Digital technologies are changing the world and our expectations of how we engage with services from all industries. The internet, mobile and app developments have changed the way we behave as consumers and global companies such as Amazon, Uber, Airbnb are leading the way with digital first business models. Unfortunately, the healthcare industry has experienced a much slower uptake compared to other spaces. Why is this so? Perhaps, a consequence of the lack of timely financial investment, digital leadership and dedicated transformational resource. In addition, clinicians are typically a risk adverse group of professionals and are governed strongly by the need of evidence, security and safety. These factors have made it difficult to adopt new ways of working at pace with the rest of the advancing digital world.
At many health tech’ events, I have found that speakers attempt to illicit a laugh out of the audience when poking fun at the NHS for its disastrously slow uptake of digital solutions. This infuriates me, as it is not a laughing matter anymore and is echoed by one of my favourite quotes from Beverley Bryant (Director of Digital Transformation at NHS Digital):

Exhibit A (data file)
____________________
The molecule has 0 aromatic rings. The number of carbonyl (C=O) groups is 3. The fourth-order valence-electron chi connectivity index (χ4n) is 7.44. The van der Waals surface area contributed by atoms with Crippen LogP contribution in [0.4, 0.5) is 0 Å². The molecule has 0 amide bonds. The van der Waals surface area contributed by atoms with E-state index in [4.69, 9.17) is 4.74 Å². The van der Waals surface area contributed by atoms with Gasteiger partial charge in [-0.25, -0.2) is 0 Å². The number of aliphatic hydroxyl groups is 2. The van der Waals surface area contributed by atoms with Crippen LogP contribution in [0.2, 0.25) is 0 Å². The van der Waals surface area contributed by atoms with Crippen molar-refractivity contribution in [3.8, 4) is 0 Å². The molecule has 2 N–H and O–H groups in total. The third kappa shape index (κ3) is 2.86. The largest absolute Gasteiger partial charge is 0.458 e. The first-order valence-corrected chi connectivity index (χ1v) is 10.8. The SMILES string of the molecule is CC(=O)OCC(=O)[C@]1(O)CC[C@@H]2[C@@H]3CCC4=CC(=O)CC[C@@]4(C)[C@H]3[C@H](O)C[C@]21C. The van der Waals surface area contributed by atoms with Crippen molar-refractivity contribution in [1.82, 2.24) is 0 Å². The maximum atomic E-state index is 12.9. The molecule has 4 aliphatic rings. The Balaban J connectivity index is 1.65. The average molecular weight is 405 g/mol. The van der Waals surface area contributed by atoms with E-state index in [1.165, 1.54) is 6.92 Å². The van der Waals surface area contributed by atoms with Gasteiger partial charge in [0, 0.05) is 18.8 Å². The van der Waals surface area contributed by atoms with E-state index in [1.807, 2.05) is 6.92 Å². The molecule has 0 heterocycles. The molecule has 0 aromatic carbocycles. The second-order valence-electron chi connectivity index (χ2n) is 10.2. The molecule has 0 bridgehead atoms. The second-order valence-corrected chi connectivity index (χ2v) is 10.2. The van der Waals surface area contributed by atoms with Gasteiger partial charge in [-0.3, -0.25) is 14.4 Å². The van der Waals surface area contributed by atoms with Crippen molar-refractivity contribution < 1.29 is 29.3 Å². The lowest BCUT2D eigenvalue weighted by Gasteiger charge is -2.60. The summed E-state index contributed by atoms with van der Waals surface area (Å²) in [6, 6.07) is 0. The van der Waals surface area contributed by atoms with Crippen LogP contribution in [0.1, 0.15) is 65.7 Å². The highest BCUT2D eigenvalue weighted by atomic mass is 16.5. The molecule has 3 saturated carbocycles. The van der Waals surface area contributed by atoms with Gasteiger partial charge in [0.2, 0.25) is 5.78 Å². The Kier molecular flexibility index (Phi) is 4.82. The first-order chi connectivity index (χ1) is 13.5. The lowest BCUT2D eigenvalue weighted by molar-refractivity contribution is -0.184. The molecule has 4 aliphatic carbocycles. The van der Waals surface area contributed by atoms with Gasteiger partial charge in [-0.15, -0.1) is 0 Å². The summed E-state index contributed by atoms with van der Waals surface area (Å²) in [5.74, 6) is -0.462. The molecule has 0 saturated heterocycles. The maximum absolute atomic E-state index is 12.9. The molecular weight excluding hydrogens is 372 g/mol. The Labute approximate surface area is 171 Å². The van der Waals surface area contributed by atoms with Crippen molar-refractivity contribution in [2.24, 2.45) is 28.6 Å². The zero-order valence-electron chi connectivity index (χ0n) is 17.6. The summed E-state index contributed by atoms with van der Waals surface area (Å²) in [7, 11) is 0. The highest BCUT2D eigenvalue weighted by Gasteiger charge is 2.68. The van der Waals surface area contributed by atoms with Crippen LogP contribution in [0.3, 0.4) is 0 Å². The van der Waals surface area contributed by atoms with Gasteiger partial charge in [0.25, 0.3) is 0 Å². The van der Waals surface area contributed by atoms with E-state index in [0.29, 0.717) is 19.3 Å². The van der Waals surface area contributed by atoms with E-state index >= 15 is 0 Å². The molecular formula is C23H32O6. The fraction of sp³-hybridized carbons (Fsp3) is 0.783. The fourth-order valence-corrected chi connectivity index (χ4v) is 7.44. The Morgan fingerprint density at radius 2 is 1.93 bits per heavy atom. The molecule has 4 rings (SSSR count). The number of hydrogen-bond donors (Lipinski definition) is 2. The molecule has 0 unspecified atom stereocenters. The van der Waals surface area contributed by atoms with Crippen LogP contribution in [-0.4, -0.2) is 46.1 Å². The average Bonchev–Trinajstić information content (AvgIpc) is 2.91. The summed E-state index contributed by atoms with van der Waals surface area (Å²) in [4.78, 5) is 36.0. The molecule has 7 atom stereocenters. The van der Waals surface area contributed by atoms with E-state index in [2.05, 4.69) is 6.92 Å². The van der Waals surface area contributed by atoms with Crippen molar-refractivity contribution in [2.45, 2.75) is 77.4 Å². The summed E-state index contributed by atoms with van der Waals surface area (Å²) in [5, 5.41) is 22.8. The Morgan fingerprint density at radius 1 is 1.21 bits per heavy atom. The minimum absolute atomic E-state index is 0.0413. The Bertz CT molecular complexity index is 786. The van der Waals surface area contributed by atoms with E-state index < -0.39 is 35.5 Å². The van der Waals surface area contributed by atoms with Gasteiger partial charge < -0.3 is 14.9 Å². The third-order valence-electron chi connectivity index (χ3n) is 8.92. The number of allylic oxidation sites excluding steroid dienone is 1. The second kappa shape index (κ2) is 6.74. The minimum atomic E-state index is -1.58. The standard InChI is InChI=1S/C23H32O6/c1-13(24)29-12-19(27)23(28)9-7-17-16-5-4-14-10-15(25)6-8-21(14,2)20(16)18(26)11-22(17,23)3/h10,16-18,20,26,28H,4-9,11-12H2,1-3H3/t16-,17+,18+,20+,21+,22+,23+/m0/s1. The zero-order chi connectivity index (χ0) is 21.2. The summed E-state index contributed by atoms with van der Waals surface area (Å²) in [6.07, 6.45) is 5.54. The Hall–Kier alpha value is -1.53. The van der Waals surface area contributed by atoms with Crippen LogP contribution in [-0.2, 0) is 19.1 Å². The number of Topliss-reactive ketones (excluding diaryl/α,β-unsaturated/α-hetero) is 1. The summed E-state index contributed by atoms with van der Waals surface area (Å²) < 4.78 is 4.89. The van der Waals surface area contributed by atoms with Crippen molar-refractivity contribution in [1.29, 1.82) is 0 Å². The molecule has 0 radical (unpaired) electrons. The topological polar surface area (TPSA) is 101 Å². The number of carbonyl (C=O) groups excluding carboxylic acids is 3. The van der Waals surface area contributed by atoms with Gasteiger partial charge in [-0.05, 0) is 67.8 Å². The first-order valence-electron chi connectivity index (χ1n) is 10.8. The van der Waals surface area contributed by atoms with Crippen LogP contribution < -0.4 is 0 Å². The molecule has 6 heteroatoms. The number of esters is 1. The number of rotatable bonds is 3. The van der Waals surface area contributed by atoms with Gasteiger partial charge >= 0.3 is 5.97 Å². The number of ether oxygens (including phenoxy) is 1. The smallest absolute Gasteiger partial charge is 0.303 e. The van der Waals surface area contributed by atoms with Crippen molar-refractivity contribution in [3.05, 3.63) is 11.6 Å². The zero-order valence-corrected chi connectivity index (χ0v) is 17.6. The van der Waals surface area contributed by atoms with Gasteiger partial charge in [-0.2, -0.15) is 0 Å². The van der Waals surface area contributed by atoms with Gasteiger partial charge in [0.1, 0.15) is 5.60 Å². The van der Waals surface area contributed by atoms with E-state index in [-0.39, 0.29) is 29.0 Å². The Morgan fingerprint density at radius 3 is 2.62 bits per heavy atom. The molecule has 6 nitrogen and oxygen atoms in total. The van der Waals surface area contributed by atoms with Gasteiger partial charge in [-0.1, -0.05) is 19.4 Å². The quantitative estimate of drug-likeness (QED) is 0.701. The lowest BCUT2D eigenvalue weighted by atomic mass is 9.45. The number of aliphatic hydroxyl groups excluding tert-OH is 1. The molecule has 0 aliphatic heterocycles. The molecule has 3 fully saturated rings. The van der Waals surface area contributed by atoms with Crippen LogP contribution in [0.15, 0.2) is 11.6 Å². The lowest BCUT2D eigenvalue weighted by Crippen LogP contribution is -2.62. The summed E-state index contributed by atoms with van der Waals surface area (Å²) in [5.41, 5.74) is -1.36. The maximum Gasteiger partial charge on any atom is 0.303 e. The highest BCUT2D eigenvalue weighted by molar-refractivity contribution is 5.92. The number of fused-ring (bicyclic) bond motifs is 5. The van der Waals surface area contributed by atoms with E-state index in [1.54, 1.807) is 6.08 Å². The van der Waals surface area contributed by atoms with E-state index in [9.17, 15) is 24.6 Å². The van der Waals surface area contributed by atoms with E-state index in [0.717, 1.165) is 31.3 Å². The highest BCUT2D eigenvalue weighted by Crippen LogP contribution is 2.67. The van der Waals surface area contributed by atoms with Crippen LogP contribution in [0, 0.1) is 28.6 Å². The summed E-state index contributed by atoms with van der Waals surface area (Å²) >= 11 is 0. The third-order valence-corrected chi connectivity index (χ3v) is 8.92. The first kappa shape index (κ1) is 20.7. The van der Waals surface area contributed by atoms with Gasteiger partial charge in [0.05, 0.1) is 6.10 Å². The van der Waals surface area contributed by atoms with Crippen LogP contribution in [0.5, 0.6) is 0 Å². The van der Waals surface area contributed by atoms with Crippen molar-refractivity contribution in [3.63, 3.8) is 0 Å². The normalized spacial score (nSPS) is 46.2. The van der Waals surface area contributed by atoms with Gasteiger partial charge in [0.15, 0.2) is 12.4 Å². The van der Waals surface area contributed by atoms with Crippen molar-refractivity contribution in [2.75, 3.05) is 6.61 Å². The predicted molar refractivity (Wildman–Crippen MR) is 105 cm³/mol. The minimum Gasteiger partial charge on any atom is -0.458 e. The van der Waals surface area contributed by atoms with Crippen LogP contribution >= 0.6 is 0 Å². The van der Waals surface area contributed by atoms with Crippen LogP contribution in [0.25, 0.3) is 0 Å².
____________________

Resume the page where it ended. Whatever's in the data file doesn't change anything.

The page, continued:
“It’s not alright for patients to be walking into health organisations that feel like the 1980s.”
In a pod cast aired in January 2016 by The Guardian, Alex Hern talks to Beverley Bryant about the state of the NHS’s digital health. To listen to the discussion click here.
Health and Social Care Information Centre (HSCIC) is so serious about digital health, they even changed their name to NHS Digital in April this year (see announcement here).
There are new priorities for developing the role of technology in health and social care. We will see the governance come from four key bodies:
The NHS was initially subjected to a digital objective from the Secretary of State to ‘go paperless’ by 2020, which was set out in the NHS Five Year Forward View. However, the recent Watcher Review ‘Making IT Work’ for care in England, has questioned this and suggested a more realistic target of 2023.